That’s the theory. In practice, it doesn’t work like that.
Offsetting and carbon capture are false solutions
Offsetting means doing something that will cancel out BP’s emissions. Planting trees to draw down and store carbon is one example – expect Looney to talk a lot about trees. But this approach is fraught with problems.
Trees take a long time to grow. To be effective, BP would need to guarantee these trees would survive for decades. And while planting trees and restoring forests is good, BP would need a mind-boggling number of trees to take care of its emissions. Shell’s CEO has talked of planting “another Brazil in terms of rainforest” to meet the 1.5ºC target.
More trees are definitely needed, and forests need to be restored to tackle the climate crisis. But it’s a terrible idea to let BP pump out carbon emissions now in the hope that someone else will plant trillions of tree later to make up for it.
What about new technologies? Looney will no doubt refer to carbon capture and storage, sucking carbon out of the atmosphere and squirrelling it away. The problem is this technology is unproven and doesn’t exist at the scale BP would need to reach net zero carbon.
And above all, whatever magic tricks Looney relies on, BP will still be pumping out fossil fuels. Once burnt, that carbon will heat the planet further still and the climate crisis will only get escalate. The only solution is to cut those emissions at source, by burning less oil and gas.
BP’s net zero carbon ambition might sound impressive, but means little in practice. The truth lies in where BP puts its money – pumping billions of dollars into new oil and gas shows it’s not serious about climate change.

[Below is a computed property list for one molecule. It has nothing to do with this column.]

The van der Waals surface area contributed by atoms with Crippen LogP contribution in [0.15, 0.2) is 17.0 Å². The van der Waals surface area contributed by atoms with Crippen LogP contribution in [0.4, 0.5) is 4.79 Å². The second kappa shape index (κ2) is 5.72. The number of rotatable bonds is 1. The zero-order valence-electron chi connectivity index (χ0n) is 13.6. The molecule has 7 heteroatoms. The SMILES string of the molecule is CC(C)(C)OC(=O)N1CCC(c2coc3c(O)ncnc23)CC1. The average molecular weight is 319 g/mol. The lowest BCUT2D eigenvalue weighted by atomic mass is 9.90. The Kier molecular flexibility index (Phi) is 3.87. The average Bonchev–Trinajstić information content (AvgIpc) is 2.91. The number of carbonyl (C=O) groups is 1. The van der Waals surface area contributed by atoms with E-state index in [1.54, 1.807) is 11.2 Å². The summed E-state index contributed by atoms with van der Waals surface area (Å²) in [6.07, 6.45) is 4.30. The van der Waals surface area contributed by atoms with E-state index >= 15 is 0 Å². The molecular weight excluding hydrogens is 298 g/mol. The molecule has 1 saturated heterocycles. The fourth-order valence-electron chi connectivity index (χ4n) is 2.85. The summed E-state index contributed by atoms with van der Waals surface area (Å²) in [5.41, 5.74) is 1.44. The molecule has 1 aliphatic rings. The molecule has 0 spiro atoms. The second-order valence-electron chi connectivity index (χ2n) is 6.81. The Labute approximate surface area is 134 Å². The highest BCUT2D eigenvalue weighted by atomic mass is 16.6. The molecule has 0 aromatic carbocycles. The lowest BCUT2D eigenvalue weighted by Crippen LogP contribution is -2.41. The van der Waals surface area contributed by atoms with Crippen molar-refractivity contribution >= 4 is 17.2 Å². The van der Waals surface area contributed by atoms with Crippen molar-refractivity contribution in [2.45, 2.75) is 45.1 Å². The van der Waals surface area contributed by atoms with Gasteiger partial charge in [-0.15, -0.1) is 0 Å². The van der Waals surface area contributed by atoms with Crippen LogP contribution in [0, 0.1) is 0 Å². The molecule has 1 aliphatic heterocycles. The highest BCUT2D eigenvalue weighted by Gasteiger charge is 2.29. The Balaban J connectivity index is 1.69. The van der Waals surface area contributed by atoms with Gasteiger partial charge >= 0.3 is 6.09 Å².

BP: switch to 100% renewable energy
BP’s net-zero carbon ambition won’t stop the climate emergency. The only choice BP has is to stop drilling for oil and gas, and go all out for clean, renewable energy instead.
When you drill into the detail, there are plenty of way BP can “cheat” the system, and not at a crippling cost.
Carbon offsets, for instance, are little more than a scam. The Energysage website, for instance, reckons that worldwide, the range of carbon offset prices in the voluntary offset market can be anywhere from $0.10 per tonne to $44.80 per tonne. Even at the top rate, BP could offset all of its 415 Mt of emissions for $18bn, a price worth paying if it allows them to carry on business as usual.
And I am perfectly sure there are many countries more than happy to provide dodgy offset schemes for much less.
And as Greenpeace point out, planting trees is not panacea it is made out to be.
Expect as well the buying up of renewable energy certificates, in the same way that “green energy companies” do now. Again, these have zero effect on emissions, as the renewable energy is already being produced. And I am sure there will be a burgeoning market abroad, which will be happy to sell them off cheap, no questions asked.
We can also expect BP to ramp up investments in renewable energy projects, where this can be profitable. Often this will simply involve buying up existing operations, which will have zero impact on global emissions but make BP’s balance sheet look a bit greener.
Even if they fund new renewable projects, this still won’t actually reduce emissions from the oil and gas they produce.
The final catch all is new technology. If CCS can be made to work, maybe BP will one day be able to produce all of the oil and gas it wants, safe in the knowledge that it can be burnt emission free.
But I suspect that is still a long way in the future. Until then the world still needs their product, with or without green accounting tricks.
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February 14, 2020 at 01:09PM